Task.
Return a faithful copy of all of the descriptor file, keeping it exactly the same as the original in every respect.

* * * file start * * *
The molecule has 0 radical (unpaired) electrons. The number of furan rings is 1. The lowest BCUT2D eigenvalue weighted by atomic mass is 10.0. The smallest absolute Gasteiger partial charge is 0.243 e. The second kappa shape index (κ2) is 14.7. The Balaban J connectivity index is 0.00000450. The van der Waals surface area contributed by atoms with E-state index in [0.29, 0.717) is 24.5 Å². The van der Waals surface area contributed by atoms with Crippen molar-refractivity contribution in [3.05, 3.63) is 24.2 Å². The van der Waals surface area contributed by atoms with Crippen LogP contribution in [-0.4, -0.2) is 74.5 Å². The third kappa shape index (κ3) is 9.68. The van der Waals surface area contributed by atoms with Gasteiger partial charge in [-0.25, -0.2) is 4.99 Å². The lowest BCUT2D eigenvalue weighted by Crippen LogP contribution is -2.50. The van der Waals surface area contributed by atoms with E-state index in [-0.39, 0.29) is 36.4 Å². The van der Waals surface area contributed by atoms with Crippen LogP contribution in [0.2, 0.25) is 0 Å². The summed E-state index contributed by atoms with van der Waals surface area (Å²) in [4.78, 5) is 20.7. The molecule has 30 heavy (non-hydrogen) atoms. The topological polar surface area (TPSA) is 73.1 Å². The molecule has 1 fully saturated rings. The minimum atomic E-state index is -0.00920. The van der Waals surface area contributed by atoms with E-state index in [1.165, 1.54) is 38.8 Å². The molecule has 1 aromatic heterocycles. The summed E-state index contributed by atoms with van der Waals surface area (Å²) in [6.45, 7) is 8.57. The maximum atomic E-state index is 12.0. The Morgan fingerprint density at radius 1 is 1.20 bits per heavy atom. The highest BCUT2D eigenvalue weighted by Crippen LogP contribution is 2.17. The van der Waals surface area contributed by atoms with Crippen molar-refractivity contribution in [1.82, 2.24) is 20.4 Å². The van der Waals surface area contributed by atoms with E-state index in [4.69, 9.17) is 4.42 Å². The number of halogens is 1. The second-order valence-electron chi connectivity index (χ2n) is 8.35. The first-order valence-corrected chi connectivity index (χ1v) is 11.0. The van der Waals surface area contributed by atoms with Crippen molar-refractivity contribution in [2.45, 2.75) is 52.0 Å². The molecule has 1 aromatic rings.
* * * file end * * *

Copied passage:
The molecule has 0 radical (unpaired) electrons. The number of furan rings is 1. The lowest BCUT2D eigenvalue weighted by atomic mass is 10.0. The smallest absolute Gasteiger partial charge is 0.243 e. The second kappa shape index (κ2) is 14.7. The Balaban J connectivity index is 0.00000450. The van der Waals surface area contributed by atoms with E-state index in [0.29, 0.717) is 24.5 Å². The van der Waals surface area contributed by atoms with Crippen molar-refractivity contribution in [3.05, 3.63) is 24.2 Å². The van der Waals surface area contributed by atoms with Crippen LogP contribution in [-0.4, -0.2) is 74.5 Å². The third kappa shape index (κ3) is 9.68. The van der Waals surface area contributed by atoms with Gasteiger partial charge in [-0.25, -0.2) is 4.99 Å². The lowest BCUT2D eigenvalue weighted by Crippen LogP contribution is -2.50. The van der Waals surface area contributed by atoms with E-state index in [-0.39, 0.29) is 36.4 Å². The van der Waals surface area contributed by atoms with Crippen LogP contribution in [0.2, 0.25) is 0 Å². The summed E-state index contributed by atoms with van der Waals surface area (Å²) in [4.78, 5) is 20.7. The molecule has 30 heavy (non-hydrogen) atoms. The topological polar surface area (TPSA) is 73.1 Å². The molecule has 1 fully saturated rings. The minimum atomic E-state index is -0.00920. The van der Waals surface area contributed by atoms with E-state index in [1.165, 1.54) is 38.8 Å². The molecule has 1 aromatic heterocycles. The summed E-state index contributed by atoms with van der Waals surface area (Å²) in [6.45, 7) is 8.57. The maximum atomic E-state index is 12.0. The Morgan fingerprint density at radius 1 is 1.20 bits per heavy atom. The highest BCUT2D eigenvalue weighted by Crippen LogP contribution is 2.17. The van der Waals surface area contributed by atoms with Crippen molar-refractivity contribution in [1.82, 2.24) is 20.4 Å². The van der Waals surface area contributed by atoms with E-state index in [4.69, 9.17) is 4.42 Å². The number of halogens is 1. The second-order valence-electron chi connectivity index (χ2n) is 8.35. The first-order valence-corrected chi connectivity index (χ1v) is 11.0. The van der Waals surface area contributed by atoms with Crippen molar-refractivity contribution in [2.45, 2.75) is 52.0 Å². The molecule has 1 aromatic rings.